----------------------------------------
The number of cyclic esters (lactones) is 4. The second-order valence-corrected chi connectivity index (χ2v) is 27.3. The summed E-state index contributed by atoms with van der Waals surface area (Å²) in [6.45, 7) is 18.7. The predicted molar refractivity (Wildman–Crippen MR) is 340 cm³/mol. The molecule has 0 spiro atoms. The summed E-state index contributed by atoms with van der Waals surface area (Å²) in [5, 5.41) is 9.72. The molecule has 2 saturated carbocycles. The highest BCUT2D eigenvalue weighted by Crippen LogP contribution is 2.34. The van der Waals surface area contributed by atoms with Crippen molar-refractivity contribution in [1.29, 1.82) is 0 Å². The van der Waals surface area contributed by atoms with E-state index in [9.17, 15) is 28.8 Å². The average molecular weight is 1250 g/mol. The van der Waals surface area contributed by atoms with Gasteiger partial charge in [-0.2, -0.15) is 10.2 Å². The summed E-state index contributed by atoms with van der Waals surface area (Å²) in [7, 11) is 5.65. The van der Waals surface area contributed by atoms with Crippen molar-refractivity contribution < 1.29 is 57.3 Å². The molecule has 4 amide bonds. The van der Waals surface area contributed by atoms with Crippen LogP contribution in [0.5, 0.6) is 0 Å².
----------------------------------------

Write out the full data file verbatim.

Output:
The number of cyclic esters (lactones) is 4. The second-order valence-corrected chi connectivity index (χ2v) is 27.3. The summed E-state index contributed by atoms with van der Waals surface area (Å²) in [6.45, 7) is 18.7. The predicted molar refractivity (Wildman–Crippen MR) is 340 cm³/mol. The molecule has 0 spiro atoms. The summed E-state index contributed by atoms with van der Waals surface area (Å²) in [5, 5.41) is 9.72. The molecule has 2 saturated carbocycles. The highest BCUT2D eigenvalue weighted by Crippen LogP contribution is 2.34. The van der Waals surface area contributed by atoms with Crippen molar-refractivity contribution in [1.29, 1.82) is 0 Å². The van der Waals surface area contributed by atoms with E-state index in [9.17, 15) is 28.8 Å². The average molecular weight is 1250 g/mol. The van der Waals surface area contributed by atoms with Gasteiger partial charge in [-0.2, -0.15) is 10.2 Å². The summed E-state index contributed by atoms with van der Waals surface area (Å²) in [7, 11) is 5.65. The van der Waals surface area contributed by atoms with Crippen molar-refractivity contribution < 1.29 is 57.3 Å². The molecule has 4 amide bonds. The van der Waals surface area contributed by atoms with Crippen LogP contribution in [0.5, 0.6) is 0 Å².